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My name is Keith Michaud and this is “Letters From Away,” a blog written by a Mainer living outside the comfortable and sane confines of New England. The blog is intended for Mainers, whether they live in the Pine Tree State or beyond, and for anyone who has loved ’em, been baffled by ’em or both. Ayuh, I am “from away.” Worse still, I live on the Left Coast – in California. Enjoy! Or not. Your choice.
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- How Maine Became a Laboratory for the Future of Public Higher Ed | The Chronicle of Higher Education
- Angus King Urges Interior Department To Reconsider Offshore Drilling Proposal | Mainepublic.org
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- Kennebec River water levels could stay high into next week | Bangor Daily News
Tag Archives: Konbit Sante Cap-Haitien Health Partnership
MIAMI — It’s one of those images that stick with you forever.
Ten years ago, on the first of his many seagoing voyages to Haiti, Brian Ryder looked out at the approaching port city of Les Cayes.
Off in the distance at the end of a rickety dock stood a small boy, maybe 4 years old, staring intently back at Ryder.
“He was all stove up – had bloody knees and legs and he was sparsely clothed,” recalled Ryder, a 48-year-old father of five from West Bath.
Asking around, Ryder later learned that the Haitian boy had no mother, no father, no family at all. Like a stray animal, he relied on the people who worked around the dock for his meager survival.
“It was a life-changing experience,” recalled Ryder, who now serves as chief engineer aboard the treasure-salvage ship Sea Hunter.
Late Friday night, as Ryder lay in his bunk aboard Sea Hunter wondering if the ship will ever complete its on-again, off-again relief mission to Haiti, the little boy once again forced his way through the thicket of Ryder’s worries.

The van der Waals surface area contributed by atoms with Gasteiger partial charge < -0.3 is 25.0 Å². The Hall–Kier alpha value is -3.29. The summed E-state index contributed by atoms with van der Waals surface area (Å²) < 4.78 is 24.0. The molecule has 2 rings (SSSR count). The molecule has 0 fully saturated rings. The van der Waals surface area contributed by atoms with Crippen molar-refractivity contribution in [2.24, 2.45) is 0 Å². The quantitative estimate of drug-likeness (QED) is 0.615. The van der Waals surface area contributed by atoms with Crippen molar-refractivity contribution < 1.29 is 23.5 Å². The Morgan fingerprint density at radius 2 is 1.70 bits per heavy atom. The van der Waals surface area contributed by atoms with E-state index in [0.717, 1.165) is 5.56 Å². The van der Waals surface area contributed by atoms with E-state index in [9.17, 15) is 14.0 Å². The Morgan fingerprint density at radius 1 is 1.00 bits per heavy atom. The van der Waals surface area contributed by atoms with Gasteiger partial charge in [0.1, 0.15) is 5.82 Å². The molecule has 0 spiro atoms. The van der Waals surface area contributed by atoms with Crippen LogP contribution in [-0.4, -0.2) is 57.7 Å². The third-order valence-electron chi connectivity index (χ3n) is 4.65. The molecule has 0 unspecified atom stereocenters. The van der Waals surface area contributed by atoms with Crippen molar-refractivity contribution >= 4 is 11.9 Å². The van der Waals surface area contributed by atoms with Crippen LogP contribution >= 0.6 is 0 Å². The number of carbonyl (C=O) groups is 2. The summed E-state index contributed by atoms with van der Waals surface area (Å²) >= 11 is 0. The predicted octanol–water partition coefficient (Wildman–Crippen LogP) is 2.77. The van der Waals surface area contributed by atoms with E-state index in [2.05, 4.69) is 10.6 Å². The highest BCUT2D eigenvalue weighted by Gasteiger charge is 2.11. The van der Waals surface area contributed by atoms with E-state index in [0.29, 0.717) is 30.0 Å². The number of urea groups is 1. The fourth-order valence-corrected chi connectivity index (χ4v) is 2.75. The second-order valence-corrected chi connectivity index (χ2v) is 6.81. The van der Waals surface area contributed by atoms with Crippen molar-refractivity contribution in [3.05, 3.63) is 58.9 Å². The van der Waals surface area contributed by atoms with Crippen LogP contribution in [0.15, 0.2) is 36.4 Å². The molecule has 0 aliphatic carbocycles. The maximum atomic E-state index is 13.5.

“How would my kids feel if their whole family was gone and they’re in this strange place with nobody really to hold them and say, ‘Hey, it’s going to be OK. Don’t cry. Don’t be scared’?” Ryder said. “Man, I’m tearing up right now just thinking about it.”
It’s easy, in the storm of controversy now swirling around the Sea Hunter and its owner, Greg Brooks, to lose sight of what this anything-but-conventional vessel and its crew are ultimately trying to accomplish.
Click on the link for the rest of today’s column by Bill Nemitz of the Portland Press Herald.
Portland professor and architect
has plans to fortify the Justinian Hospital,
wants his students to design houses
that can be quickly and easily built
He’s never set foot in Haiti, but Portland architect M. Curt Sachs has used his skills to benefit a terribly poor hospital in the country’s second-largest city.
Sachs’ first career was as a cancer therapist. He went back to school to become an architect, and has specialized in designing health care facilities.
The story of his work on the Haitian hospital began two years ago, when he sat next to a water engineer from the Woodard & Curran engineering firm on an airplane flight.
“We got to talking, and I said I was an architect, and my dream forever was to spend time designing better health care facilities for Third World countries,” Sachs said.
The engineer mentioned that her boss, Hugh Tozer, worked with Konbit Sante, a Portland-based nonprofit that has been working for about a decade with Justinian Hospital in Cap Haitien, in northern Haiti.
Sachs connected with Tozer, and he soon began working with the nonprofit, studying building plans for the hospital. He worked with Konbit Sante’s executive director, Nate Nickerson, and with doctors and others who had spent time at the hospital over the years.
Click on the link for the rest of today’s story by Matt Wickenheiser of the Portland Press Herald.